This blog was originally intended to be a celebration of dads doing it right. I realize how self-serving that sounds given the fact that I usually blog about me and my family, but I try to bring in as much external stuff as I can. In that spirit I’d like to share a few more examples of commercials I’ve run across that reflect well on fathers and fatherhood. Watch and enjoy:

This blogging experiment has put me in touch with innumerable dads who are consistently doing it right. In fact just last week through a mutual friend on Facebook I met a dad who, not even a week after I published what I thought was sure to get me a nomination for “Father of the Year“, published his own bit of digital fathering awesomeness that totally blew mine out of the water (/shakes fist at R.F). They are an inspiration and validation for dads everywhere. If nothing else they are shining examples of the notion that there is very little in the world more valuable in the life of a child than a father who’s all-in.

To all you dads out there doing it right, I salute you.

Clark Kent’s Lunchbox

& Squatch Makes 3

A Daddy Blog

Always Jacked

How To Be A Dad

…and so many more.

-Dork Dad

7 Responses to “Media Dads”

  1. Ron Mattocks September 27, 2012 at 9:39 am #

    …and I salute you. (That Google Chrome commercial is my favorite – been great seeing so many more positive representations in the media.)

  2. TheJackB September 27, 2012 at 9:59 am #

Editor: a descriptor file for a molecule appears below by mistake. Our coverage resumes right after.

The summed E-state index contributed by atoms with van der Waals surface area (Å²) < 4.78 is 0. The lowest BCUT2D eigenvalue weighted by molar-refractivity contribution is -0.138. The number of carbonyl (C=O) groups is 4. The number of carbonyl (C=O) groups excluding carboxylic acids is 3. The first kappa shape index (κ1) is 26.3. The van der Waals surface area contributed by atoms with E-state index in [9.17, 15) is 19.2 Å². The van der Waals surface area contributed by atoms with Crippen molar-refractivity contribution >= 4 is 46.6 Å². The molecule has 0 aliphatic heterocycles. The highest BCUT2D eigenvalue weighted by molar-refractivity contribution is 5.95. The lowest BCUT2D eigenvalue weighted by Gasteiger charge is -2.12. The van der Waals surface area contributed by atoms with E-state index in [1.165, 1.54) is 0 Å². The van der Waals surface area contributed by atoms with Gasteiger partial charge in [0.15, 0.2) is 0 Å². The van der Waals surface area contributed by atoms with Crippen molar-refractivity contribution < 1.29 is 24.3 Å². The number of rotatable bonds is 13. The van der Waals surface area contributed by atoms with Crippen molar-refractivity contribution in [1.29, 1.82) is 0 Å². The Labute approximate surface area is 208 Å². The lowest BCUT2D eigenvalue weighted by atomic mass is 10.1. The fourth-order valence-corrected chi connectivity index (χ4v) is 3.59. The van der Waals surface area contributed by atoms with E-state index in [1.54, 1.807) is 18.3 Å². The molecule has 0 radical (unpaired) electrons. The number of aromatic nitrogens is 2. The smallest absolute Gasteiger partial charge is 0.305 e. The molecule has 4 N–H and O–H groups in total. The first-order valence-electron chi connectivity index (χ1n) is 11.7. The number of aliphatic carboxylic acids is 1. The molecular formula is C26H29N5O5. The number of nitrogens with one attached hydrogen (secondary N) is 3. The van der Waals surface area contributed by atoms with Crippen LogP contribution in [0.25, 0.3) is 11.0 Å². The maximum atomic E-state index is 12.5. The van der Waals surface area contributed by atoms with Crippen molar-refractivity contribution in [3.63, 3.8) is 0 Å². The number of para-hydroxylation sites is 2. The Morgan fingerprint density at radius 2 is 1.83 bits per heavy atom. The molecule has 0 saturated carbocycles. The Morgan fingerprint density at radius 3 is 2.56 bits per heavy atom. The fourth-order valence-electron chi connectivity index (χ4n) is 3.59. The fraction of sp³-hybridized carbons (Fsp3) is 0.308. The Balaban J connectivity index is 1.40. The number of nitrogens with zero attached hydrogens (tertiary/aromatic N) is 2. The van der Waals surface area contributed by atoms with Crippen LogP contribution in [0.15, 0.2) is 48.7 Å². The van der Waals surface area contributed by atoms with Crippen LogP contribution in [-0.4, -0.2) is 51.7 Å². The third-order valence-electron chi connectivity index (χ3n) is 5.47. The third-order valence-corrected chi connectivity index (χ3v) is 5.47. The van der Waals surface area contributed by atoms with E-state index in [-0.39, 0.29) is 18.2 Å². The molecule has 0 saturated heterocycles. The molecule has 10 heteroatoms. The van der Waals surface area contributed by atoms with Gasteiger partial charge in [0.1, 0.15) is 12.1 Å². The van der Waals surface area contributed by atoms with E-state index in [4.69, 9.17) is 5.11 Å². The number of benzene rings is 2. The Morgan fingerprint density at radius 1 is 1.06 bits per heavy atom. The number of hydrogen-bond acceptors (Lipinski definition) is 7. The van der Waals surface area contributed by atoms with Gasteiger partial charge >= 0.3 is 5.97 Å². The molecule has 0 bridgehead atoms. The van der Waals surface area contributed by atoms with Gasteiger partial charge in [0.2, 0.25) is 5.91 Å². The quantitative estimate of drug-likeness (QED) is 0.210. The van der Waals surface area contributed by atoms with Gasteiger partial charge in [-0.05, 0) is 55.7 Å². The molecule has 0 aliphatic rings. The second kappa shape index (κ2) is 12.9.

It is always good to see fathers portrayed in a nice light, but even better to be part of a community of dads that support each other.

  3. Chicken Fried Vogue October 2, 2012 at 7:58 pm #

    Stalking you via ihopeiwinatoaster. I’m glad you dug up these positive dad clips. My husband and I have been observing that poor stigma thing for a long time. It’s sad, but you guys are changing that stereotype one blogger dad at a time. Kudos good sir.

    • dorkdad October 2, 2012 at 8:03 pm #

      Wa Hoo! A new stalker, and a comment on my blog, AND a reference to where the new stalker found my blog!


      I recently came across another good dad commercial. Might as well post it here:


      • 4eyedblonde October 2, 2012 at 8:53 pm #

        As someone who was raised solely by her very capable and loving father, I am testiment to the value of a father going all in, starting at six months old for his twin girls – cloth diapers, pig tails, buying the “girlie stuff” and all…My dad was the king of going “all in”. But I’m not bragging or anything… 🙂

      • dorkdad October 2, 2012 at 8:59 pm #

        Did/does he know how much you think of him?

  4. Anonymous October 2, 2012 at 9:17 pm #

    You know, I had the same thought as I wrote that, I wonder if he knows how awesome I think he is? I wrote him a letter years ago telling him that I thought he was a great dad, and gave it to him on Father’s Day…he never acknowledged it. I wondered if he didn’t know how to accept my appreciation. Since then, we have continued to end every conversation and visit with “I love you,” and I never miss an opportunity to hug him.

    He was remarried in my teens and things didn’t go well for me and my siblings (there were three of us), but as an adult and parent, now I’m able to see that he just wanted a break. Even though it didn’t go well, I understand that he was just tired (and rightfully so!). I am a mother of two with a husband who digs in and helps all the time, I don’t know how he did it!